I used two adjacent rectangular sections of the horizontal barn ceiling as the unit of analyses (fig 2), and detected that swallows prefered to nest on a site hidden from neighbors.
In the analyses, I focused on the beams that were equidistant from the existing nests. For instance, in fig 2, there are a total of four beam sides shown by an uppercase C or a lowercase c. These are at the same distance from the existing nest (shown with a green circle); three of them are hidden (as shown by C), and one is in-view (c) from the existing nest. In this case, if swallows randomly choose a beam side, 75% (3/4) of the beam sides used by swallows are likely to be hidden ones. I used this proportion as the expected value. On the other hand, among more than 100 nest sites I observed, 12 sites were belonged to this distance category (C-c), and all of these were hidden from neighbors.
Based on the expected proportion (75%) and the observed proportion (12/12, 100%), and using the Binomial test, I computed the probability that the observed proportion occur at random: p=0.03. That is, the observed proportion was rarely occuered through random selections among the beams located at the same distance from the exsiting nest. In other words, they preferred a site hidden from neighbors. In addtion, I obtained the same tendecies of nest-site selection by swallows in other combinations of beam sides at the same distances (A-a or B-b) from the existing nests.
However, there is no study to show birds can actually decrease intencities of interactions with the neighbors through nesting on a site hidden from neighbors. In addition, of course, we do not know what risks are diminished through the behavior.
why swallows prefer to nest on sites hidden from neighbors? (Fujita & Higuchi 2011)
To assess the benefits of nesting at a site hidden from neighbours in a loosely colony of barn swallows, I carried out two field experiments, (a) obstruction removal and (b) mirror placement, both replicating a situation in which a nest is made visible from another nest.
(a) Obstruction removal experiment
Before the spring arrival of the swallows, I moved old nests to sites within the visual range of other old nests and then set an obstruction made of paper or wood (45 x 15 cm) between the nests. When both the old nests had been occupied by swallows, I conducted the experiments. The obstruction was removed only during the experiments. I carried out the experiments on 13 pairs of nests.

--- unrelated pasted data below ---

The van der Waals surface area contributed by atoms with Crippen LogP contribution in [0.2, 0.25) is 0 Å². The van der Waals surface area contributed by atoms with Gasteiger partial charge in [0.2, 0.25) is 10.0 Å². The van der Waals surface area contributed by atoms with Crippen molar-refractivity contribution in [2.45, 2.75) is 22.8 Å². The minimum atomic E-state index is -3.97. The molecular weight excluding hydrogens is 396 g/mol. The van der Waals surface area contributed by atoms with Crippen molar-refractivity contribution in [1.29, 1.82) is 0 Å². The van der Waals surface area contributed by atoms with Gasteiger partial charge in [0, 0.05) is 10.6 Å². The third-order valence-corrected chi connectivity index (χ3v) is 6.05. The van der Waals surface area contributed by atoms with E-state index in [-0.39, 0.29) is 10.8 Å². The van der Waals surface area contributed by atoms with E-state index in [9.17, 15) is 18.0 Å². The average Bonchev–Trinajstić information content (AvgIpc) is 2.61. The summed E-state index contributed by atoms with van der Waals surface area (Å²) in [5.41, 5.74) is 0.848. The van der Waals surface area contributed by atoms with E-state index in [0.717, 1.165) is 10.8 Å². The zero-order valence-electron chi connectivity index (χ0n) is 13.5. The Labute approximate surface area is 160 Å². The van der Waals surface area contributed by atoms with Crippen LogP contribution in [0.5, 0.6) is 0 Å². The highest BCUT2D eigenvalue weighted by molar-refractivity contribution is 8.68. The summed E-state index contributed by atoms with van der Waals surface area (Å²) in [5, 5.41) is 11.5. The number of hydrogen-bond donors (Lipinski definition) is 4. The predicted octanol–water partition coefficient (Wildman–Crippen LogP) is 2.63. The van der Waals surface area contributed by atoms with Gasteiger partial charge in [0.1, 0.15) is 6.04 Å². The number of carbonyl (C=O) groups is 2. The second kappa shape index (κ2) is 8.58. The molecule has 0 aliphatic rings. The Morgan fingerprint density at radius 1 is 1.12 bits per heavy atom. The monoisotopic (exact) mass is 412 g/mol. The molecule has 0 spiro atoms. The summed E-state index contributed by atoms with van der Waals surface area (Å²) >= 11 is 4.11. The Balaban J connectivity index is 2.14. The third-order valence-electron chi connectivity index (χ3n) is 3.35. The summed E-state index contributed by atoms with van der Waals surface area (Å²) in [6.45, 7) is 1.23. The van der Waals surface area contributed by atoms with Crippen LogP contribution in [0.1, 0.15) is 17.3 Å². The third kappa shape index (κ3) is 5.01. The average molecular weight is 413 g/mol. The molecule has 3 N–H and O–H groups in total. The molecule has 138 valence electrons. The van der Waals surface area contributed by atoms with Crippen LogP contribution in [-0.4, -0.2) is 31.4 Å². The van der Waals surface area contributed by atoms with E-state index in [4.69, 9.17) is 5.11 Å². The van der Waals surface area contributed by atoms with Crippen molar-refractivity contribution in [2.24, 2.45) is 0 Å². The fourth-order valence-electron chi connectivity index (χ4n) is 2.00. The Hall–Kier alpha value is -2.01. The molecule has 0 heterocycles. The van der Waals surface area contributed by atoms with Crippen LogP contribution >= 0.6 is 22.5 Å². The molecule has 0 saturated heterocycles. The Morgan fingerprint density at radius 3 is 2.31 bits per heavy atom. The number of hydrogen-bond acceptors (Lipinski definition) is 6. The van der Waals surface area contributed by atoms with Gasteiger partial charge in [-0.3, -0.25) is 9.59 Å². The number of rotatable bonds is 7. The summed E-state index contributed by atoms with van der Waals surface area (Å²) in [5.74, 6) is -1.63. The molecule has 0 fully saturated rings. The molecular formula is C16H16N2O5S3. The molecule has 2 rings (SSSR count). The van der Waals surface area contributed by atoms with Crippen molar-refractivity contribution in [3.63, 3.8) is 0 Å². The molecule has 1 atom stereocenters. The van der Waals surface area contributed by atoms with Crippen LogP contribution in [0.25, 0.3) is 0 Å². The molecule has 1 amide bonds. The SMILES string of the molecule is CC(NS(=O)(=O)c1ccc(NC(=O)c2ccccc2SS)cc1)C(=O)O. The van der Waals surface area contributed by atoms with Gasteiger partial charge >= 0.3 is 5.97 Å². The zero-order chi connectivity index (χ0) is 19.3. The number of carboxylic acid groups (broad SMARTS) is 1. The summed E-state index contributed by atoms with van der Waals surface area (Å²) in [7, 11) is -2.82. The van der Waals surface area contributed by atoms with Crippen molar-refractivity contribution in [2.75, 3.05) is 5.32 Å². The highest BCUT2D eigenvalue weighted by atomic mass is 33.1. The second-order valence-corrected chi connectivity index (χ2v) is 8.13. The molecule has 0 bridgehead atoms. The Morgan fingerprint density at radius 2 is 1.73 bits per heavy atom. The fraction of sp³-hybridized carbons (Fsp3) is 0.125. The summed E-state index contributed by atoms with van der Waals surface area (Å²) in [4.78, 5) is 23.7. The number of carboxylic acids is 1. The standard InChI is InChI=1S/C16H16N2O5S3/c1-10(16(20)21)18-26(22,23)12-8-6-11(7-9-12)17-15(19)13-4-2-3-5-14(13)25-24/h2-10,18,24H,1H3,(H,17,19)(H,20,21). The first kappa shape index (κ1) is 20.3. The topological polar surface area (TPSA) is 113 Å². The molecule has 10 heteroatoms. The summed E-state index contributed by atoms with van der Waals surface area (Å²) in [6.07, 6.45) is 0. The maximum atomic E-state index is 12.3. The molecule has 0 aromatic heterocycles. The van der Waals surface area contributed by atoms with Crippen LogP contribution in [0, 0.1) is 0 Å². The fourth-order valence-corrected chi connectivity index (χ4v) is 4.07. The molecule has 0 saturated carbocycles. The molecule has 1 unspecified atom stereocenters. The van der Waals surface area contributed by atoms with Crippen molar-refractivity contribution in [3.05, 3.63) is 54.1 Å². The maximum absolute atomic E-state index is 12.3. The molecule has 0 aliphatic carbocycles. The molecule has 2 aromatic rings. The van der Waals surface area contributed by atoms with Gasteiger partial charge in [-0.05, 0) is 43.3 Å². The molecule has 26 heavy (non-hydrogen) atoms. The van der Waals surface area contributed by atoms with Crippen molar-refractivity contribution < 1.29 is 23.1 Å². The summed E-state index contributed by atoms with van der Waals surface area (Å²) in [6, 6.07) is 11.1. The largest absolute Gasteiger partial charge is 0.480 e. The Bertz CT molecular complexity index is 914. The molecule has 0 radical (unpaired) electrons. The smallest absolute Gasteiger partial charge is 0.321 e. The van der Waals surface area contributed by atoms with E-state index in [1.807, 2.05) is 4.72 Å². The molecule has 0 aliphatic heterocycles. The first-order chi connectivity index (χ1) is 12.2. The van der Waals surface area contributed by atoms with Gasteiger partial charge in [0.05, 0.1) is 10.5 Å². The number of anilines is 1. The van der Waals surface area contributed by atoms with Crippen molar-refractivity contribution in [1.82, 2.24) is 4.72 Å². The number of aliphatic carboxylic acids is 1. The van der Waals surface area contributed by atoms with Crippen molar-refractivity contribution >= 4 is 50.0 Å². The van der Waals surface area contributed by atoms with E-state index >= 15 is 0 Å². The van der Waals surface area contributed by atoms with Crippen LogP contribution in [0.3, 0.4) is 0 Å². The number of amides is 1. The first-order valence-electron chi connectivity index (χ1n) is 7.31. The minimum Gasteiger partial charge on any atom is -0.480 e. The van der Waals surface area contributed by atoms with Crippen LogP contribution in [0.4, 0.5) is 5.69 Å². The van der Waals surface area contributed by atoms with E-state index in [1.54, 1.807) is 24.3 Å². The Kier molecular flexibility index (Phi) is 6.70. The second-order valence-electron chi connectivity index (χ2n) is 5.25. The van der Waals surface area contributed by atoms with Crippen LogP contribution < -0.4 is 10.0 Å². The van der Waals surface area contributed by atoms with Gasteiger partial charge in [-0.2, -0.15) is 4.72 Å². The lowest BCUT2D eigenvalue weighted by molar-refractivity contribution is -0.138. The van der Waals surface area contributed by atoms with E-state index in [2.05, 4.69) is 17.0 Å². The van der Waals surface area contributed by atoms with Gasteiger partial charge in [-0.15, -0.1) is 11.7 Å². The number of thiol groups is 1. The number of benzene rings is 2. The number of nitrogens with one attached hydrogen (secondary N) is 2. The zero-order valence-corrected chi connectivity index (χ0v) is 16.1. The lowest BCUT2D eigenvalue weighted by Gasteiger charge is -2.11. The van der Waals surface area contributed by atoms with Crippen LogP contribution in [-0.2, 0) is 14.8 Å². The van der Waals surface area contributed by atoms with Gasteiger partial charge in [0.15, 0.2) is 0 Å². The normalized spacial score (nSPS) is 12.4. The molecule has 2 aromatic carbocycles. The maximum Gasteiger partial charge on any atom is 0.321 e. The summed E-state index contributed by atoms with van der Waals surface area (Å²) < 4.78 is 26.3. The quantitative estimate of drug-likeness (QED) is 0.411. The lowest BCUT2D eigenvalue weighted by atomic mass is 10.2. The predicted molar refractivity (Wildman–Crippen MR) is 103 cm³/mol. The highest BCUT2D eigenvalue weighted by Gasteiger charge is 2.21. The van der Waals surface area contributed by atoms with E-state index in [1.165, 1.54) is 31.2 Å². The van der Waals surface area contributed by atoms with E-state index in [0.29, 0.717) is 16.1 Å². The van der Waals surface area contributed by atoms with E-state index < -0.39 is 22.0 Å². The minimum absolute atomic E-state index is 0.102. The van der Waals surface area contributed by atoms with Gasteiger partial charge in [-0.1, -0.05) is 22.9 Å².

(b) Mirror placement experiment
A 15 x 6 cm mirror was set in front of a nest as the manipulated condition, whereas placement of a piece of white paper of similar dimensions was used as the control condition. The mirrors mimicked the presence of another bird on another nest by reflecting an image of the focal bird back to itself. Experiments were conducted on 33 nests.
Under manipulated conditions in both experiments, females increased the length of time they stayed at their nests during the egg-laying and late incubation stages, while males extended their duration of stay during the egg-laying and early nestling stages in mirror placement experiments only.
The results suggest that barn swallows conceal their nests to reduce fitness costs imposed by neighbours nesting in view and that hiding the nest can reduce the amount of time spent guarding the nest during certain stages of the breeding period. In addition, accoridng to these results, conspecific brood parasitism is likely to be a potential cost of colonial breeding for female swallows, and extra-pair copulation might be so for male swallows.
I suggest that focusing on the benefits of nesting at sites hidden from neighbours may provide insight into the mechanisms governing spatial patterns within loose colonies of other species. Furthermore, this concept may explain variation in spatial patterns of nests not only within loose colonies, but also within dense colonies.
I focus on the question: